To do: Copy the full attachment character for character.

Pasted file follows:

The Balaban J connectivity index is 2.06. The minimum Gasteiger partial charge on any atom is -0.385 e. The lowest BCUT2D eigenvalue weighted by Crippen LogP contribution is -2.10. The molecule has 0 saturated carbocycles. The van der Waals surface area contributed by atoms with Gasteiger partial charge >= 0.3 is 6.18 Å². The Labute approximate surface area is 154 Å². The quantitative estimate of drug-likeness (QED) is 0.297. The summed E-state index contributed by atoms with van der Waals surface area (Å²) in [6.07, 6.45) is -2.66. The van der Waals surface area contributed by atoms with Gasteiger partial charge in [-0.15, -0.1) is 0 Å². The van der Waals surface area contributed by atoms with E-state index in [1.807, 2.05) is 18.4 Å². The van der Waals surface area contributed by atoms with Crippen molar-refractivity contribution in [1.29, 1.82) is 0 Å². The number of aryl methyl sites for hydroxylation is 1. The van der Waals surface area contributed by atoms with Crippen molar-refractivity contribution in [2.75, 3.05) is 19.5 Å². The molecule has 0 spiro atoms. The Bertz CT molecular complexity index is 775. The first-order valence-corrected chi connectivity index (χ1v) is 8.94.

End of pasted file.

The Balaban J connectivity index is 2.06. The minimum Gasteiger partial charge on any atom is -0.385 e. The lowest BCUT2D eigenvalue weighted by Crippen LogP contribution is -2.10. The molecule has 0 saturated carbocycles. The van der Waals surface area contributed by atoms with Gasteiger partial charge >= 0.3 is 6.18 Å². The Labute approximate surface area is 154 Å². The quantitative estimate of drug-likeness (QED) is 0.297. The summed E-state index contributed by atoms with van der Waals surface area (Å²) in [6.07, 6.45) is -2.66. The van der Waals surface area contributed by atoms with Gasteiger partial charge in [-0.15, -0.1) is 0 Å². The van der Waals surface area contributed by atoms with E-state index in [1.807, 2.05) is 18.4 Å². The van der Waals surface area contributed by atoms with Crippen molar-refractivity contribution in [1.29, 1.82) is 0 Å². The number of aryl methyl sites for hydroxylation is 1. The van der Waals surface area contributed by atoms with Crippen molar-refractivity contribution in [2.75, 3.05) is 19.5 Å². The molecule has 0 spiro atoms. The Bertz CT molecular complexity index is 775. The first-order valence-corrected chi connectivity index (χ1v) is 8.94.